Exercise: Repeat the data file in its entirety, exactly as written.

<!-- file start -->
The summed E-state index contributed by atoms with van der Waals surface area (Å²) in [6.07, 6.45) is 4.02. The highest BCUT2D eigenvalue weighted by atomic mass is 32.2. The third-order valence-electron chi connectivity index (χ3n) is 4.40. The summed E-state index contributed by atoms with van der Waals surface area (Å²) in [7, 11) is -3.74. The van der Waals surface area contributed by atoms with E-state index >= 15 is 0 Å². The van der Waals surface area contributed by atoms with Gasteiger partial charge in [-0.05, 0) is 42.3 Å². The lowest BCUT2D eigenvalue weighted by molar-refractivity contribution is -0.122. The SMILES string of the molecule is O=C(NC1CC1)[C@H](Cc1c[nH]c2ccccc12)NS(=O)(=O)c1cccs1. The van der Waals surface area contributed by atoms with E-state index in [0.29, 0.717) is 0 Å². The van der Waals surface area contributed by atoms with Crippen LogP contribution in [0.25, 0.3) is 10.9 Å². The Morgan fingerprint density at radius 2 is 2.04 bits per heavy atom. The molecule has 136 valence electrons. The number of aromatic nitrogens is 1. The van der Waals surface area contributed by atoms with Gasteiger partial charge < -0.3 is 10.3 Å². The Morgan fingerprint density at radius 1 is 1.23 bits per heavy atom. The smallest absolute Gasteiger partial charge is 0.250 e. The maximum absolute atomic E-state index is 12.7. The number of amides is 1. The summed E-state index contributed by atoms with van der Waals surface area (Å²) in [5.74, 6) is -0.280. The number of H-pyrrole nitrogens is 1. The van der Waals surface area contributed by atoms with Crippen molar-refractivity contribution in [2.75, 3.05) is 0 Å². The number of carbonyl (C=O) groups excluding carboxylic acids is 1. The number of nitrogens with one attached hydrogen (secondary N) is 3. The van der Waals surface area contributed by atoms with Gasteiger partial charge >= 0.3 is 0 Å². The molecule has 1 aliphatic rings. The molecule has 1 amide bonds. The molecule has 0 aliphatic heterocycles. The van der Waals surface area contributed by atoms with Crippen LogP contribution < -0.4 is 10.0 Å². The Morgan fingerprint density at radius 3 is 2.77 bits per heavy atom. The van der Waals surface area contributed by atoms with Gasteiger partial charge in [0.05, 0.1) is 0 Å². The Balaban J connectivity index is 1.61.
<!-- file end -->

The summed E-state index contributed by atoms with van der Waals surface area (Å²) in [6.07, 6.45) is 4.02. The highest BCUT2D eigenvalue weighted by atomic mass is 32.2. The third-order valence-electron chi connectivity index (χ3n) is 4.40. The summed E-state index contributed by atoms with van der Waals surface area (Å²) in [7, 11) is -3.74. The van der Waals surface area contributed by atoms with E-state index >= 15 is 0 Å². The van der Waals surface area contributed by atoms with Gasteiger partial charge in [-0.05, 0) is 42.3 Å². The lowest BCUT2D eigenvalue weighted by molar-refractivity contribution is -0.122. The SMILES string of the molecule is O=C(NC1CC1)[C@H](Cc1c[nH]c2ccccc12)NS(=O)(=O)c1cccs1. The van der Waals surface area contributed by atoms with E-state index in [0.29, 0.717) is 0 Å². The van der Waals surface area contributed by atoms with Crippen LogP contribution in [0.25, 0.3) is 10.9 Å². The Morgan fingerprint density at radius 2 is 2.04 bits per heavy atom. The molecule has 136 valence electrons. The number of aromatic nitrogens is 1. The van der Waals surface area contributed by atoms with Gasteiger partial charge < -0.3 is 10.3 Å². The Morgan fingerprint density at radius 1 is 1.23 bits per heavy atom. The smallest absolute Gasteiger partial charge is 0.250 e. The maximum absolute atomic E-state index is 12.7. The number of amides is 1. The summed E-state index contributed by atoms with van der Waals surface area (Å²) in [5.74, 6) is -0.280. The number of H-pyrrole nitrogens is 1. The van der Waals surface area contributed by atoms with Crippen molar-refractivity contribution in [2.75, 3.05) is 0 Å². The number of carbonyl (C=O) groups excluding carboxylic acids is 1. The number of nitrogens with one attached hydrogen (secondary N) is 3. The van der Waals surface area contributed by atoms with Gasteiger partial charge >= 0.3 is 0 Å². The molecule has 1 aliphatic rings. The molecule has 1 amide bonds. The molecule has 0 aliphatic heterocycles. The van der Waals surface area contributed by atoms with Crippen LogP contribution < -0.4 is 10.0 Å². The Morgan fingerprint density at radius 3 is 2.77 bits per heavy atom. The van der Waals surface area contributed by atoms with Gasteiger partial charge in [0.05, 0.1) is 0 Å². The Balaban J connectivity index is 1.61.